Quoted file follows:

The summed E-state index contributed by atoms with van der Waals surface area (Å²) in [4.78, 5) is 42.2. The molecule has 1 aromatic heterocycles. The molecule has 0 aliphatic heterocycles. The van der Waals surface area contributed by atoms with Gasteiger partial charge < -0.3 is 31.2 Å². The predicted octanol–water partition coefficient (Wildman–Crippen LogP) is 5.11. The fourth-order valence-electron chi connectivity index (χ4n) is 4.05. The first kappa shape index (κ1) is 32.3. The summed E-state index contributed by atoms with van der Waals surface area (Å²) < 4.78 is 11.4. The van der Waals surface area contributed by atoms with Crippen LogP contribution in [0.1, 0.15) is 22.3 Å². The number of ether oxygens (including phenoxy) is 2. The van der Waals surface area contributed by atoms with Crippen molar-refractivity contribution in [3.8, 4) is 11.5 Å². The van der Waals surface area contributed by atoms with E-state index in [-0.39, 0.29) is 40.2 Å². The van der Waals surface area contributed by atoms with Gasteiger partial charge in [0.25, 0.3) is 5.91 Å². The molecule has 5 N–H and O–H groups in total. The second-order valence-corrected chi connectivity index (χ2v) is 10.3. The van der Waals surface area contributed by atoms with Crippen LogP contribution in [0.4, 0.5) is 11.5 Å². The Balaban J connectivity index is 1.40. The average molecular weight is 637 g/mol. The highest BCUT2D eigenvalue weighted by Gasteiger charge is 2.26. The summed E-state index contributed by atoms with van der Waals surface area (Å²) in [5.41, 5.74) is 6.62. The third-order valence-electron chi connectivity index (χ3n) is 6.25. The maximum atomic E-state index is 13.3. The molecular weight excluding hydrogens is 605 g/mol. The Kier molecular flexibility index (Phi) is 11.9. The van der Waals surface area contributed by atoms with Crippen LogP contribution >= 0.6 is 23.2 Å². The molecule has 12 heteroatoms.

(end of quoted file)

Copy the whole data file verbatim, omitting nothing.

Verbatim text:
The summed E-state index contributed by atoms with van der Waals surface area (Å²) in [4.78, 5) is 42.2. The molecule has 1 aromatic heterocycles. The molecule has 0 aliphatic heterocycles. The van der Waals surface area contributed by atoms with Gasteiger partial charge < -0.3 is 31.2 Å². The predicted octanol–water partition coefficient (Wildman–Crippen LogP) is 5.11. The fourth-order valence-electron chi connectivity index (χ4n) is 4.05. The first kappa shape index (κ1) is 32.3. The summed E-state index contributed by atoms with van der Waals surface area (Å²) < 4.78 is 11.4. The van der Waals surface area contributed by atoms with Crippen LogP contribution in [0.1, 0.15) is 22.3 Å². The number of ether oxygens (including phenoxy) is 2. The van der Waals surface area contributed by atoms with Crippen molar-refractivity contribution in [3.8, 4) is 11.5 Å². The van der Waals surface area contributed by atoms with E-state index in [-0.39, 0.29) is 40.2 Å². The van der Waals surface area contributed by atoms with Gasteiger partial charge in [0.25, 0.3) is 5.91 Å². The molecule has 5 N–H and O–H groups in total. The second-order valence-corrected chi connectivity index (χ2v) is 10.3. The van der Waals surface area contributed by atoms with Crippen LogP contribution in [0.4, 0.5) is 11.5 Å². The Balaban J connectivity index is 1.40. The average molecular weight is 637 g/mol. The highest BCUT2D eigenvalue weighted by Gasteiger charge is 2.26. The summed E-state index contributed by atoms with van der Waals surface area (Å²) in [5.41, 5.74) is 6.62. The third-order valence-electron chi connectivity index (χ3n) is 6.25. The maximum atomic E-state index is 13.3. The molecular weight excluding hydrogens is 605 g/mol. The Kier molecular flexibility index (Phi) is 11.9. The van der Waals surface area contributed by atoms with Crippen LogP contribution >= 0.6 is 23.2 Å². The molecule has 12 heteroatoms.